Isom, who played well enough to earn All-Pac-12 Honorable Mention in 2020, should give the group some stability this fall as he makes the switch from free to strong safety. But next to Isom, the Cougars may need to rely on sophomore Hunter Escorcia, who started in one game last year and made brief cameos in the other three, or junior Halid Djibril, who’s making the switch from free safety nickel. Davis Jr., who didn’t appear in 2020 and played mostly special teams in 2019, is the only other scholarship safety who’s spent more than a year with the program.

In other words, it’ll be imperative that Isom stays healthy this fall, and the Cougars have to hope whoever fills the other safety position can rise to the occasion when Pac-12 competition begins, although nothing is a given at this point.

3. The MVPs were…

After the 14th spring practice, Deon McIntosh told reporters he was about five pounds from the playing weight (200 pounds) he hopes to sustain this fall. Meanwhile, the sixth-year senior seems nowhere close to reaching his potential as a college running back.

When Rolovich was asked on Thursday to select offensive and defensive standouts from the month-long spring camp period, he immediately landed on McIntosh as his top offensive choice.

“I would say Deon McIntosh would be in that conversation,” the coach said.

Max Borghi sustained a minor lower-body injury midway through spring camp, placing McIntosh into a role he grew familiar with last fall, when the tough, shifty tailback rushed for 323 yards and three touchdowns while Borghi nursed a back injury. McIntosh hasn’t lost his ability to explode through running holes and the Florida native broke off chunk plays all spring, rushing five times for 38 yards in the spring game while totaling six carries for 60 yards in the other two scrimmages.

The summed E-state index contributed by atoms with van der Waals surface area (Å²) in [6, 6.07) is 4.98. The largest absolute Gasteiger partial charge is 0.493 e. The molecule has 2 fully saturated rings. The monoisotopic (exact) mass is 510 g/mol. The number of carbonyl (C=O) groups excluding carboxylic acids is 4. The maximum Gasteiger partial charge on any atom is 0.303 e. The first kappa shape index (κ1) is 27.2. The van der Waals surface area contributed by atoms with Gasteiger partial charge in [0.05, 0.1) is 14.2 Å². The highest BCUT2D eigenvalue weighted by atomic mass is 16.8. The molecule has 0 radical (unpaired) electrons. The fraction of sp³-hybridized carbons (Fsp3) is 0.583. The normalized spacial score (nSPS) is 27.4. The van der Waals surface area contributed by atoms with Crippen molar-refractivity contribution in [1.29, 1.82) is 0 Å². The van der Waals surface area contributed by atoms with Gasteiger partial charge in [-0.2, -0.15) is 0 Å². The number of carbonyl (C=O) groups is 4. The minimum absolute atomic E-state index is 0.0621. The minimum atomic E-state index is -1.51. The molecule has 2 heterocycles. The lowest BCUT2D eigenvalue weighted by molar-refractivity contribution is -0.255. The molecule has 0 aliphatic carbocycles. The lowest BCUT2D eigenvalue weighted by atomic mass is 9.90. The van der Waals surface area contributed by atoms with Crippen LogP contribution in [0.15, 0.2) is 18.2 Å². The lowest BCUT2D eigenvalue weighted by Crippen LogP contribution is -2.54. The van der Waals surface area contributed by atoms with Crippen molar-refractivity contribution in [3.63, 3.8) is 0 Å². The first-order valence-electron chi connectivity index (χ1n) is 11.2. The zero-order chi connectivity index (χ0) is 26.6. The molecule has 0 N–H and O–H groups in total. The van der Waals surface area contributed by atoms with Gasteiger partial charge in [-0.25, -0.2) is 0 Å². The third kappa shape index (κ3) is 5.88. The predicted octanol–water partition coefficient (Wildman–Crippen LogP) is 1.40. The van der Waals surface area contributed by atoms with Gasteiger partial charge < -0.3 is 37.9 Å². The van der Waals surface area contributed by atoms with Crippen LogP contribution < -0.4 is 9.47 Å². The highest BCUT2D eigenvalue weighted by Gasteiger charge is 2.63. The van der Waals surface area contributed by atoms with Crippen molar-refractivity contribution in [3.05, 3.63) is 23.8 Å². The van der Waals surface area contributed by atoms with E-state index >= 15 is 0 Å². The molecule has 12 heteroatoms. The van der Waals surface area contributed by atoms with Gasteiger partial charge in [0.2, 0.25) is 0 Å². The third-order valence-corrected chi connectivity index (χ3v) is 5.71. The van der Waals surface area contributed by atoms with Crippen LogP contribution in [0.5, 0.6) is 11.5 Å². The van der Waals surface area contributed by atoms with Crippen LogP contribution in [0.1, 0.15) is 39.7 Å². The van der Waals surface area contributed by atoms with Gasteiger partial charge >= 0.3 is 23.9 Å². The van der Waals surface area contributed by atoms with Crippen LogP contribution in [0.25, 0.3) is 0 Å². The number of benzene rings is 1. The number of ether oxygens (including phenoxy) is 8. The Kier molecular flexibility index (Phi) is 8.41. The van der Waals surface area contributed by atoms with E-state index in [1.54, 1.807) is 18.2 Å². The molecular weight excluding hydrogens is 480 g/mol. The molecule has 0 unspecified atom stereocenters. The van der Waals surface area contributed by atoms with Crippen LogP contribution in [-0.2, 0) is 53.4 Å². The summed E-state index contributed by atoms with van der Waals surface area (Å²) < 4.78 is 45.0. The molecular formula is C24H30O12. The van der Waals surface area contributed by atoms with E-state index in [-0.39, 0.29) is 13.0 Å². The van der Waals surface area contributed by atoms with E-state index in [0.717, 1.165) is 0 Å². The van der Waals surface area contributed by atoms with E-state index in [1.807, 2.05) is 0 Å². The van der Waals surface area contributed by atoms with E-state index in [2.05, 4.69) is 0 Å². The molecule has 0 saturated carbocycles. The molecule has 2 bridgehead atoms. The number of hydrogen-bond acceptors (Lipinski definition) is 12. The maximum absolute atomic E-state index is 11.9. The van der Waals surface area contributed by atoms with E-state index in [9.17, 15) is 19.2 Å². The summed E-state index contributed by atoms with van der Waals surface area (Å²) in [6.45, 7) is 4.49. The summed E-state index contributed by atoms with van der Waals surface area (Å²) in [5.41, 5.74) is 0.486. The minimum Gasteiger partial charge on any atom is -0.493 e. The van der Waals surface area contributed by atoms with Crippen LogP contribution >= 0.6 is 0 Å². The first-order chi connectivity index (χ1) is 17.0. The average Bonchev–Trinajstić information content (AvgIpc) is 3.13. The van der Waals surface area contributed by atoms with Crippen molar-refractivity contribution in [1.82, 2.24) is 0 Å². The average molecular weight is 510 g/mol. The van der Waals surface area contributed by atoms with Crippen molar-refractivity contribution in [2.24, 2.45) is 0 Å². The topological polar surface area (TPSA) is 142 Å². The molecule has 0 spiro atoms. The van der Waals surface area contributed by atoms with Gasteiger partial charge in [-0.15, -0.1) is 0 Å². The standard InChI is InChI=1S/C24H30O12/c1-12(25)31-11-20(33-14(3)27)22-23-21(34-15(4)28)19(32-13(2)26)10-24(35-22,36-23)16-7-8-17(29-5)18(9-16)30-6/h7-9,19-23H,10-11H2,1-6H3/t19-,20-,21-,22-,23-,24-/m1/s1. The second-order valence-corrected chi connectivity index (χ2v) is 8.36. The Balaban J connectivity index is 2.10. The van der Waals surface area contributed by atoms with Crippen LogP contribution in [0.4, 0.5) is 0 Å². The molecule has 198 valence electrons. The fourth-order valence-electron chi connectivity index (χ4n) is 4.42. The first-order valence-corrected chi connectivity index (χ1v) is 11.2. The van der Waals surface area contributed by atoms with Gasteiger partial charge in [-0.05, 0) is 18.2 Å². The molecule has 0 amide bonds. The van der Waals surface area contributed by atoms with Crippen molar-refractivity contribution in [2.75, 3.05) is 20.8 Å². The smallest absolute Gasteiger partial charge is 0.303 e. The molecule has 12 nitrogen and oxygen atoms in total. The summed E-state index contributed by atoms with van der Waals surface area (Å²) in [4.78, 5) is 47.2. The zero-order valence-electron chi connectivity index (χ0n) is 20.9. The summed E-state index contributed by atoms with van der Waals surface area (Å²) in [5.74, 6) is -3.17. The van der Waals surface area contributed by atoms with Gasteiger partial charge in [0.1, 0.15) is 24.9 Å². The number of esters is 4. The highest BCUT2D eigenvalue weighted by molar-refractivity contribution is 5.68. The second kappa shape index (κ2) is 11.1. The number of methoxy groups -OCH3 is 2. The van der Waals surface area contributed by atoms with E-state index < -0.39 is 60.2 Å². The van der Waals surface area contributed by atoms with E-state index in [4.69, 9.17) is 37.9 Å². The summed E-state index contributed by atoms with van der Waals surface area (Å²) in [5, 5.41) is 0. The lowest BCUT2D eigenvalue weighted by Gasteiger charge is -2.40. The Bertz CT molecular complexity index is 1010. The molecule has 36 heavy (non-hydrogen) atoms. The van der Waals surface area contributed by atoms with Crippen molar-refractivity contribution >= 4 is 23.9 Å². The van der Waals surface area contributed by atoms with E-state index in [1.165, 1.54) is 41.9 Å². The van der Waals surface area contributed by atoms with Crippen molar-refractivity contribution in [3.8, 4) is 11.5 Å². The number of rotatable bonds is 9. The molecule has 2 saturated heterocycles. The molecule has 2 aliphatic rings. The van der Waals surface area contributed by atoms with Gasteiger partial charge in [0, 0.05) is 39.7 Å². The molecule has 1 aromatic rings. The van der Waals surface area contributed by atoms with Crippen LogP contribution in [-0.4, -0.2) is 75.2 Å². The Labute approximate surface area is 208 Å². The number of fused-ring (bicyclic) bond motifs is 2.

This fall, McIntosh says he hopes to do a better job of making the first defender miss – “getting out there and running the ball, one man with the safety and making that one man miss and scoring in the end zone,” he said – and he anticipates big things from WSU’s rushing attack in 2021, something fans got a brief glimpse of when McIntosh and Borghi combined for 104 yards and two touchdowns against Utah.

“That’s not even half of it, man,” McIntosh said. “This whole season coming, it’s finna be crazy. So if that was exciting to see, you’re in for a long run.”

Rolovich also mentioned two offensive line starters – right tackle Abe Lucas and center Brian Greene – as players who excelled during the spring camp period.